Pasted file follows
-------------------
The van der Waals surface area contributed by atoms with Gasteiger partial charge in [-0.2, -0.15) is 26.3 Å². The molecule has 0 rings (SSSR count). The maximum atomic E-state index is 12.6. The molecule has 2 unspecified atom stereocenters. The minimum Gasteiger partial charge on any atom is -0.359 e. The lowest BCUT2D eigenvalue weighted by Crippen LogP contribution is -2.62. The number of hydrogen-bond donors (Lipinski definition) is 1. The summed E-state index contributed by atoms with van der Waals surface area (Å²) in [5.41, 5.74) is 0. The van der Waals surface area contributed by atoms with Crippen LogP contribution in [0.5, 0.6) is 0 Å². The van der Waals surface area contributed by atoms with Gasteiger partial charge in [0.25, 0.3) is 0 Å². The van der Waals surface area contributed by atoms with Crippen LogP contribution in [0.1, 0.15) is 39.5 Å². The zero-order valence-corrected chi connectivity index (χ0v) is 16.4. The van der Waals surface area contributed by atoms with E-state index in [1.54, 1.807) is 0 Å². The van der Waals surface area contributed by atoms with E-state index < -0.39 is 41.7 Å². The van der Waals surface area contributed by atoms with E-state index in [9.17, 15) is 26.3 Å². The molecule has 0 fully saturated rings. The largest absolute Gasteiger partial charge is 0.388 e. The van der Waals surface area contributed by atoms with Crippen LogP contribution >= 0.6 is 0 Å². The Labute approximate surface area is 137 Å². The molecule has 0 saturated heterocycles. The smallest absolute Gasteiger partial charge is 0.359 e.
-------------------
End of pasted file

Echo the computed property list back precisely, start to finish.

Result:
The van der Waals surface area contributed by atoms with Gasteiger partial charge in [-0.2, -0.15) is 26.3 Å². The molecule has 0 rings (SSSR count). The maximum atomic E-state index is 12.6. The molecule has 2 unspecified atom stereocenters. The minimum Gasteiger partial charge on any atom is -0.359 e. The lowest BCUT2D eigenvalue weighted by Crippen LogP contribution is -2.62. The number of hydrogen-bond donors (Lipinski definition) is 1. The summed E-state index contributed by atoms with van der Waals surface area (Å²) in [5.41, 5.74) is 0. The van der Waals surface area contributed by atoms with Crippen LogP contribution in [0.5, 0.6) is 0 Å². The van der Waals surface area contributed by atoms with Gasteiger partial charge in [0.25, 0.3) is 0 Å². The van der Waals surface area contributed by atoms with Crippen LogP contribution in [0.1, 0.15) is 39.5 Å². The zero-order valence-corrected chi connectivity index (χ0v) is 16.4. The van der Waals surface area contributed by atoms with E-state index in [1.54, 1.807) is 0 Å². The van der Waals surface area contributed by atoms with E-state index < -0.39 is 41.7 Å². The van der Waals surface area contributed by atoms with E-state index in [9.17, 15) is 26.3 Å². The molecule has 0 fully saturated rings. The largest absolute Gasteiger partial charge is 0.388 e. The van der Waals surface area contributed by atoms with Crippen LogP contribution >= 0.6 is 0 Å². The Labute approximate surface area is 137 Å². The molecule has 0 saturated heterocycles. The smallest absolute Gasteiger partial charge is 0.359 e.